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Zoom will offer stronger encryption to non-paying users after all. Initially, the intention was to make end-to-end encryption available only for paying users.

Due to the worldwide shift in remote working caused by the coronavirus, the Zoom video communication app became one of the services that saw its user numbers increase dramatically. However, this increase in numbers also brought with it several security and privacy issues, which led to Zoom taking a few months to roll out updates to fix those issues. However, the improved encryption (end-to-end) would only be rolled out for users with a paid subscription.

The reason Zoom initially specified for this decision, was because Zoom didn’t want to offer an easy to use and secure service for malicious parties. With end-to-end encryption, police would have a much more difficult task accessing sent data which would make Zoom an attractive service for rogue parties.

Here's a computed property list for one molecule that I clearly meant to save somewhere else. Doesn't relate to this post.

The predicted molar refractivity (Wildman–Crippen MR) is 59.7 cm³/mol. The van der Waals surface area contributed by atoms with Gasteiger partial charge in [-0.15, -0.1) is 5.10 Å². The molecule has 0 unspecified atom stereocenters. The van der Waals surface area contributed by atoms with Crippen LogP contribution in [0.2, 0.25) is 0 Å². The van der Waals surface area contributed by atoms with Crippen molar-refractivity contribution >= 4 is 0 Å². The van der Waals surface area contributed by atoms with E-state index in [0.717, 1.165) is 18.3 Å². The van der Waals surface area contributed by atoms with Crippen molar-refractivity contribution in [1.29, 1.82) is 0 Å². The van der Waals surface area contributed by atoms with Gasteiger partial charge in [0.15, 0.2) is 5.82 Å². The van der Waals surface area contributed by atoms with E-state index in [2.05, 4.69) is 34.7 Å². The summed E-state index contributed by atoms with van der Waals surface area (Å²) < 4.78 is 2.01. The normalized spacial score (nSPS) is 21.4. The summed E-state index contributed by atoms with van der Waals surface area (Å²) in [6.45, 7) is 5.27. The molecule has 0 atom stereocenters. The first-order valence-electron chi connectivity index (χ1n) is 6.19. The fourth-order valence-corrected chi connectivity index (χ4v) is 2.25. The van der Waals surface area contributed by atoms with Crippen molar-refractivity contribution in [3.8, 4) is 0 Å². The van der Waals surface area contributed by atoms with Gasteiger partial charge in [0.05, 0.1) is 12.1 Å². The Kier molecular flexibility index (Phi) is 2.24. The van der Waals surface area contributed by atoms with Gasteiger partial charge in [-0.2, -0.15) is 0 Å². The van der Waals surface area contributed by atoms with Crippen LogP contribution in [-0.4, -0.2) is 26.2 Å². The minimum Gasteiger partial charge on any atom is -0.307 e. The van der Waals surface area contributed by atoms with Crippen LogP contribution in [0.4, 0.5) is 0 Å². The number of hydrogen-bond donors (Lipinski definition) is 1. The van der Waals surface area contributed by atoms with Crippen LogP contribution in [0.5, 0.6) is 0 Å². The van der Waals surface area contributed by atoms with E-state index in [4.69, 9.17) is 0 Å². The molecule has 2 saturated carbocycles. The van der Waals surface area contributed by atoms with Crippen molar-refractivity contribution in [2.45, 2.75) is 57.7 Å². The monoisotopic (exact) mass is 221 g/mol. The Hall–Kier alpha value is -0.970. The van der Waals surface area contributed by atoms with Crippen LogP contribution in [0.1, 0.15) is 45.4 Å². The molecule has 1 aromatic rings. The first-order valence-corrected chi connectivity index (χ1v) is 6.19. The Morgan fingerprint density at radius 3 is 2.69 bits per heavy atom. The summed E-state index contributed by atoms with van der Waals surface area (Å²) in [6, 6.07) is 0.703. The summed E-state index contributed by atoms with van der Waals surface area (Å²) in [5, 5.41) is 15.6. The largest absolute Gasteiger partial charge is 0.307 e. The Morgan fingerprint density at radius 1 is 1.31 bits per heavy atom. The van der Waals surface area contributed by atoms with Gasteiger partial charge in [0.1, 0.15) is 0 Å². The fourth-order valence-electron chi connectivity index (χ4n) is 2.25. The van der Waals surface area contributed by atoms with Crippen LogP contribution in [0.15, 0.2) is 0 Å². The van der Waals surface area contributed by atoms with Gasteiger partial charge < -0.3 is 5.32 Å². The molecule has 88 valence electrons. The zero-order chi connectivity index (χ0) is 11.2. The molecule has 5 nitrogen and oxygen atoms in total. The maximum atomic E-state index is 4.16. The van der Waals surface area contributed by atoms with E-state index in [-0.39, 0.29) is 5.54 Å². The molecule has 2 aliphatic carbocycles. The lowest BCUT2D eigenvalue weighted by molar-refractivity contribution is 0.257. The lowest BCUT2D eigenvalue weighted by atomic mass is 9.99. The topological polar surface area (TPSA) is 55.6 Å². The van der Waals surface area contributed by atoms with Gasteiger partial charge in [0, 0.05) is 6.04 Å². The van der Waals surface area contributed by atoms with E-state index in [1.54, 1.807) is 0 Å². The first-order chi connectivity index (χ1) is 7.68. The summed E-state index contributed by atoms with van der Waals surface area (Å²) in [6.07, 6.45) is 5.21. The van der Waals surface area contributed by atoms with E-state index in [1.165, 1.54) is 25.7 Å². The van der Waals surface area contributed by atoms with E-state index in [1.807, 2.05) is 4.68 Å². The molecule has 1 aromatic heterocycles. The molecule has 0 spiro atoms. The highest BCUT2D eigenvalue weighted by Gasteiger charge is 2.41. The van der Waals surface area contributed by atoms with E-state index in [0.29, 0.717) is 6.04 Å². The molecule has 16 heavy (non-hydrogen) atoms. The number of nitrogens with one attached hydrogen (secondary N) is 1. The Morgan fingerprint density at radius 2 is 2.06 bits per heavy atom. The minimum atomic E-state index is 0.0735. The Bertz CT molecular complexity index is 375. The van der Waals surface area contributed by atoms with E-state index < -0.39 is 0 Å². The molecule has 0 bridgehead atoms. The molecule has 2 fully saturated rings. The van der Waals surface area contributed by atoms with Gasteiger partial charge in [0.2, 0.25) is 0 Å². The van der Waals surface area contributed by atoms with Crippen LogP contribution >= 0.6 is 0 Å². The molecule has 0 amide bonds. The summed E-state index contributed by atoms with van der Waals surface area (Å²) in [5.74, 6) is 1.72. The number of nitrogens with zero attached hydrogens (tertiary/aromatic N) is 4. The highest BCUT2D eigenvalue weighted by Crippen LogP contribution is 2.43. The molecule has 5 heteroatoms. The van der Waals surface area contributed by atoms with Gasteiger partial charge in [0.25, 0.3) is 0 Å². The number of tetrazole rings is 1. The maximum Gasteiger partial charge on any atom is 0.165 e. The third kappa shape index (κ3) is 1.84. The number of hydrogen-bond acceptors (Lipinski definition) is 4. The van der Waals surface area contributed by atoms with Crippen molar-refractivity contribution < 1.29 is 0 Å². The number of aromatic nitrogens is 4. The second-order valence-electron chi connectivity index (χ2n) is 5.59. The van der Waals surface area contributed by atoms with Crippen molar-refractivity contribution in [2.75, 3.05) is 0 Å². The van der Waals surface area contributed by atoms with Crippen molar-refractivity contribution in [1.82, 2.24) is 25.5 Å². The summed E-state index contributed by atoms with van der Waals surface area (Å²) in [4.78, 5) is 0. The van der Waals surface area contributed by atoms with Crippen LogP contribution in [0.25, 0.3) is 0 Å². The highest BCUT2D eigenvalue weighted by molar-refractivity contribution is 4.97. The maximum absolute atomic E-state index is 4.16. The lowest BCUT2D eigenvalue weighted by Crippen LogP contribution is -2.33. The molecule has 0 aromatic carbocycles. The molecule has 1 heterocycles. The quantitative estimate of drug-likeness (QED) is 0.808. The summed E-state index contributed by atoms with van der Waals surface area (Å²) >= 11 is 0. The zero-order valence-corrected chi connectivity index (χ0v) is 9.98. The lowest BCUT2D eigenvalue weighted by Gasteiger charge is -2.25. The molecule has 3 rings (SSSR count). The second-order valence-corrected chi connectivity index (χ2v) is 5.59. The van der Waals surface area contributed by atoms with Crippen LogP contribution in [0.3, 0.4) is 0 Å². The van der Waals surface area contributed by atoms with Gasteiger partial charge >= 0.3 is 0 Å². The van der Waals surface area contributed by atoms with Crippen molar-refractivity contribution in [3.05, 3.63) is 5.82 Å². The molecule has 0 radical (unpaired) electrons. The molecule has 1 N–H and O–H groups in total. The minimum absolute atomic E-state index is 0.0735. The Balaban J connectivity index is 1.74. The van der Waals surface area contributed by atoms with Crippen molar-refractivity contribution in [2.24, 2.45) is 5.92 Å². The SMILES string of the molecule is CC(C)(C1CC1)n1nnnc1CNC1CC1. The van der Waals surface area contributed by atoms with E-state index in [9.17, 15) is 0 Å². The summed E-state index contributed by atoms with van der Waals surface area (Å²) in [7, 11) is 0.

To accommodate users without a subscription, Zoom asks for verification (for example, adding a telephone number via SMS) before the encryption can be used. Initially, the feature will be automatically turned off, according to CEO Eric Yuan to prevent traditional phone lines and certain conference phone systems from dialling into a Zoom meeting.

The beta for the end-to-end encryption will most likely take place next month, and the encryption will be released later this year. Until then, all users will receive the AES 256 GCM encryption, which will soon be added to competitor BlueJeans.

Tip: Zoom vs Google Meet vs Microsoft Teams vs Webex Meetings vs BlueJeans